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Project Success: Sustaining Undergraduate Careers: A Computer Engineering Support System

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Conference

2000 Annual Conference

Location

St. Louis, Missouri

Publication Date

June 18, 2000

Start Date

June 18, 2000

End Date

June 21, 2000

ISSN

2153-5965

Page Count

9

Page Numbers

5.508.1 - 5.508.9

Permanent URL

https://peer.asee.org/8641

Download Count

14

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Paper Authors

author page

Doug Jacobson

author page

Barbara L. Licklider

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Abstract
NOTE: The first page of text has been automatically extracted and included below in lieu of an abstract

Session 1453

Project SUCCESS: Sustaining Undergraduate Careers: a Computer Engineering Support System

Doug Jacobson, Barb Licklider Iowa State University

Abstract

Learning Communities, a growing initiative at Iowa State University, aid freshmen in the transition to college life as students live in the same residence hall and attend a common block of classes. By combining learning communities with the concept of student-centered active learning, students will gain control of and adjust more quickly to their new environment, experience increased achievement, and persist in the program. First year computer engineering students involved in the learning community participated in two new courses during the 1998/1999 academic year. The new courses were framed within the context of active learning to better prepare students for continuation in computer engineering by increasing their skills in group work and providing essential life-long learning skills. Students completed their freshman year with a greater awareness of computer engineering, knowledge and skills for successful teamwork, and experience a quicker and more satisfying acclimation to the university and college life.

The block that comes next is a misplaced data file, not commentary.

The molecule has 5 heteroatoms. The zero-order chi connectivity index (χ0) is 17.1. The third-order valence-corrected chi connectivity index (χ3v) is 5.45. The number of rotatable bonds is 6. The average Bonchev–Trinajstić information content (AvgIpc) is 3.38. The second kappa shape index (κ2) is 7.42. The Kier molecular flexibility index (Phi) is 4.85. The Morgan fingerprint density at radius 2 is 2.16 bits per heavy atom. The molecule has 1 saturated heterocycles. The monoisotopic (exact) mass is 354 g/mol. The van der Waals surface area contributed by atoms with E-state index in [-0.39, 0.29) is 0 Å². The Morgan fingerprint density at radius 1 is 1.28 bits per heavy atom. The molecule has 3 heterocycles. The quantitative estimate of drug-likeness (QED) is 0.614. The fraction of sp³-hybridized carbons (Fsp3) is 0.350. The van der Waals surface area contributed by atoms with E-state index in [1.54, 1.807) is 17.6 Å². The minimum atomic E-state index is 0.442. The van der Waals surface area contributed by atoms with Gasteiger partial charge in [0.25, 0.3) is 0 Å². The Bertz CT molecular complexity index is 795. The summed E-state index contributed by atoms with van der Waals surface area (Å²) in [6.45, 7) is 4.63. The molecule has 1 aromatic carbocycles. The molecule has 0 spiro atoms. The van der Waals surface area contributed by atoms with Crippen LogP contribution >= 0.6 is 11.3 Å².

The goal of project SUCCESS is: "To provide every student interested in Computer Engineering an opportunity to succeed at Iowa State University and to prepare him or her for their future careers." Engineering students take an academically challenging program of study beginning with rigorous courses in calculus, chemistry, and physics during their freshman year. While these courses are essential for providing a foundation upon which all engineering programs are based, many students find the courses difficult and elect not to continue their study of engineering. Project SUCCESS is an effort to help students survive the demands placed upon them as freshmen by providing a collaborative environment in which they will learn to seek assistance from and provide support to peers.

I. Introduction

Iowa State University is in the midst of a learning community revolution. During the 1998/1999 academic year nearly 1400 ISU freshman students are currently members of 59 learning communities on campus. A learning community is comprised of approximately 15 students within a common academic area of study and they take a core block of classes together. Nearly half of the 1400 students involved have a residential component to the learning community concept. The residential component involves having same-gender students within a learning community live on the same residence hall floor. This experience during the freshmen year helps the student adjust to the personal and social aspects of college life, and surviving the academic demands to which few students are prepared to enter.

During the 1998/1999 academic year, the computer engineering program at Iowa State University

Jacobson, D., & Licklider, B. L. (2000, June), Project Success: Sustaining Undergraduate Careers: A Computer Engineering Support System Paper presented at 2000 Annual Conference, St. Louis, Missouri. https://peer.asee.org/8641

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